never picked up his room?) then helped her sit.
He untied her trainers, and pressed her back so that she lay down. When she rolled away from him and curled up
into a tiny ball, his heart shattered.
He covered her up, left the room leaving the door ajar so he could hear
her, and went back out into the hall to recover their things.
He was watching a rugby game he’d recorded from the weekend. The sound was off so he could listen for
Claire. He glanced at the clock on the
wall, 11:00 p.m. She’d been asleep for 4
hours. He checked in on her a couple of
times and she still felt warm to the touch.
Her phone rang around 8:00 and he’d had a long conversation with
Mrs. Fitz. After listening to Jamie she
assured him that Claire would have the next four days off. He was ordered to keep her there, give her
plenty of fluids as she may be dehydrated, let her sleep whenever she wanted
and to make her eat. He hung up and texted
his sister to say he’d be working from home for the next few days. No need to fill her in. He’d rather avoid the inquisition that would
come his way.
He was just settling himself on the sofa with an extra pillow and blanket
when he heard her stir in his bedroom.
He was at the doorway in seconds.
She was sitting up, eyes glazed from fever, and her hair a glorious mass
of curls. She seemed disoriented until
she caught sight of him.
“Hi, Jamie.” she whispered, and pushed her hair back.
He smiled at her child-like voice.
“Sassenach. How do ye feel?” A Dhia,
she was beautiful.
“Cold.” Still had a fever then. “And kinda hungry. And I need to pee.”
He showed her to the bathroom, and then went to make her something
to eat. When he came back with some butternut squash soup that Mrs. Crook, his
childhood housekeeper had made for him, she was crawling back into his
bed. He had just enough time to notice
she had taken off her scrubs. She was
wearing a tee shirt and a pair of hot pink panties that hugged her round arse before
she flipped the covers over herself.
Fraser. Setting down the bed tray he
handed her the cup of soup. She sipped
it and smiled. “Mmmmmmm. Warm.
“Mrs. Fitz said to keep yer fluids up.”
She flinched at that. “Oh,
God. My job. I’ve missed my shift!”
“Easy, Sassenach. Ye’ve
been removed from the schedule for the next four days. She said it would give the other nurses a
chance to earn a living.”
relaxed at that, and took another sip.
She rubbed his comforter.
“This is a nice coverlet. It’s
“Fraser colours.” he said.
“It my family’s tartan.”
Claire closed her eyes and handed him the half empty cup. “I’m so cold!” She leaned back and burrowed under the covers. He took the tray to the kitchen and returned
with some fever reducer. Helping her sit
up to take the pills and drink the water, he took a moment to brush the hair
from her face. She grabbed his hand and
“Help me, Jamie. I’m
cold.” She really was shaking. Hard.
“Claire. I don’t have
another blanket. The only one I’ve got, I need for sleeping.” Maybe he could run to her flat and grab
one. He was casting about for her keys
when he heard her speak.
He froze. Of course. That would work. Mary,
Michael, and Bridewhat the hell was
he getting into.
“Please.” She sounded close
So, weak as he was, he slid under the comforter. Jamie, lad, just
until she falls asleep.
burning up, but feeling him behind her she turned and tucked herself under his
chin. Her breath was warm on his throat, and her legs tangled with his. His reaction was immediate. He tried to scoot his hips back so as not to
assail her with his juvenile reaction to her closeness, but she whimpered and
took hold of his tee shirt in her delicate hands. Her fingers twisted into the fabric to hold him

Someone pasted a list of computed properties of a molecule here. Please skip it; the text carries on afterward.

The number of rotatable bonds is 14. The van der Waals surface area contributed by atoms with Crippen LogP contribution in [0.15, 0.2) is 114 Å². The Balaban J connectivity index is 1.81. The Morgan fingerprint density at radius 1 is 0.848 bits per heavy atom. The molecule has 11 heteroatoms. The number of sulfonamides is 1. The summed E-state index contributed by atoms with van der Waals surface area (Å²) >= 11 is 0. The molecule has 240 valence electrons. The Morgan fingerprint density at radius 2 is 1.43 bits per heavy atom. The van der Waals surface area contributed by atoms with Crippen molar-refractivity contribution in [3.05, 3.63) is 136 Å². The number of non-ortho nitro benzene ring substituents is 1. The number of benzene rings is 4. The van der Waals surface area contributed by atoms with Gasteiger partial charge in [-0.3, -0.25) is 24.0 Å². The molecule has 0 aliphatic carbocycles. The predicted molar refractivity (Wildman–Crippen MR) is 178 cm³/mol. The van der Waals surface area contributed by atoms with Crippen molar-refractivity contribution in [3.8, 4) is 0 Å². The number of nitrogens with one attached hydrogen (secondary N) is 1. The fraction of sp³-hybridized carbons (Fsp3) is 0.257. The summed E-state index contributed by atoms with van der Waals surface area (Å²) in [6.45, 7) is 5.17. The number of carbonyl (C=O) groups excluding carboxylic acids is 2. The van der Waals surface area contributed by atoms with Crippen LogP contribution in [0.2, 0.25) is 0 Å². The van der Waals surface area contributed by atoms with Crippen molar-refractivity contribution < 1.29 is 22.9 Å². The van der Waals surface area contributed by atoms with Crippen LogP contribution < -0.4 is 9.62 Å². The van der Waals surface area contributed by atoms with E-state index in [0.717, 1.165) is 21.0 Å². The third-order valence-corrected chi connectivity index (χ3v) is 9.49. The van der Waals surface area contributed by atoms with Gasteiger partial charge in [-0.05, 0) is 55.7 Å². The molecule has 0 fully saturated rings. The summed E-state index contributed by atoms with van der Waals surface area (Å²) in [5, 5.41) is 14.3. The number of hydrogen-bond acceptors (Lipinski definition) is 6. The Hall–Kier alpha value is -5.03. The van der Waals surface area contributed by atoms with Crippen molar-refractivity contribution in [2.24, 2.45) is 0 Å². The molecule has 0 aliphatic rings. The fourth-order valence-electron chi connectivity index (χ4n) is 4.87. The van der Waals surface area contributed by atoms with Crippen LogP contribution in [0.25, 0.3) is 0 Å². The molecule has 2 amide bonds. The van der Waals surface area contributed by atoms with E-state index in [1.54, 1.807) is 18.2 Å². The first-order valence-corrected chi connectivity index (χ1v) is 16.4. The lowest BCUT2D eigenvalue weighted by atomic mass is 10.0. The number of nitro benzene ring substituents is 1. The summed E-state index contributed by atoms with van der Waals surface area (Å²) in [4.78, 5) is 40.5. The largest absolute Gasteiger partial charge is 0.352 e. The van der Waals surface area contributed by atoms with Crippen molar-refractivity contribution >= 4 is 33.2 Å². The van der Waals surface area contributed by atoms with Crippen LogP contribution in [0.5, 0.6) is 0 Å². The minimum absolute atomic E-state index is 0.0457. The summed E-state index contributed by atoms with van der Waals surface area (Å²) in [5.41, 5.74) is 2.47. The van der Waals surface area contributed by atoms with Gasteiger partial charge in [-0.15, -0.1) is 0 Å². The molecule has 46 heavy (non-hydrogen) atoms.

swore. This is going to be a long night.
The Scots are famous for their whisky, but will be licking their wounds this week after a Japanese single malt was named the best in the world.
Yamazaki Single Malt Sherry Cask 2013 was given the title by the 2015 World Whisky Bible, which is compiled by whisky expert Jim Murray.
He praised the whisky as “near indescribable genius”, with a “nose of exquisite boldness” and a finish of “light, teasing spice”, giving it an impressive 97.5 marks out of 100.
This year marks the first time in the book’s 12-year history that a Japanese whisky has landed the title.To add insult to injury, not a single Scotch managed to make the final five shortlist.
The winning whisky comes from Japan’s oldest malt whisky distillery Yamazaki, which was established in 1923.
The drink, of which only 16,00 bottles have been made, is aged in Oloroso sherry butts for around 12 to 15 years, giving it what Murray called a “nutty, thick, dry [taste]… as rounded as a snooker ball”.
Scans - [Excerpt of a] Letter from George in Los Angeles, 1964; George, Ringo and John with Jayne Mansfield, the WHisky a Go Go, Hollywood, Los Angeles, 1964
Scanned from Living in the Material World
The letter reads:
us very welcome. Tonight we were invited to Burt Lancasters house to see the new Peter Sellers film ‘A Shot in the dark,’ and Paul and I went. He was great, just like in the films, and we enjoyed the film.
After that the man from General Artistes (who are organizing the tour, wanted us to go to this place called 'Whisky a Go Go’ on Sunset Strip and they said it would be great and we wouldnt be bothered.
Got there and went in and fought our way (with Mal and a few big hard men) to a table where John and Derek were and Jayne Mansfield.
By this time, after fighting through the crowd I was annoyed and I threw some Coke on a camera man.
After that we all fought our way back out, and jumped in a car and went home. It was a drag and we were in there for about 10 minutes altogether.
You see why we dont usually bother going out now, because its no fun, and soft gits like Mansfield try and get a bit of publicity out of us.
Col. Tom Parker, Elvis’s manager came to see us and gave us all real leather belts and holster sets (cowboy things) and little covered wagons which are television lamps. He was good too, and said Elvis wants to meet us, and has invited us to his house in Memphis Tennessee, but we wont be able to go, I dont think.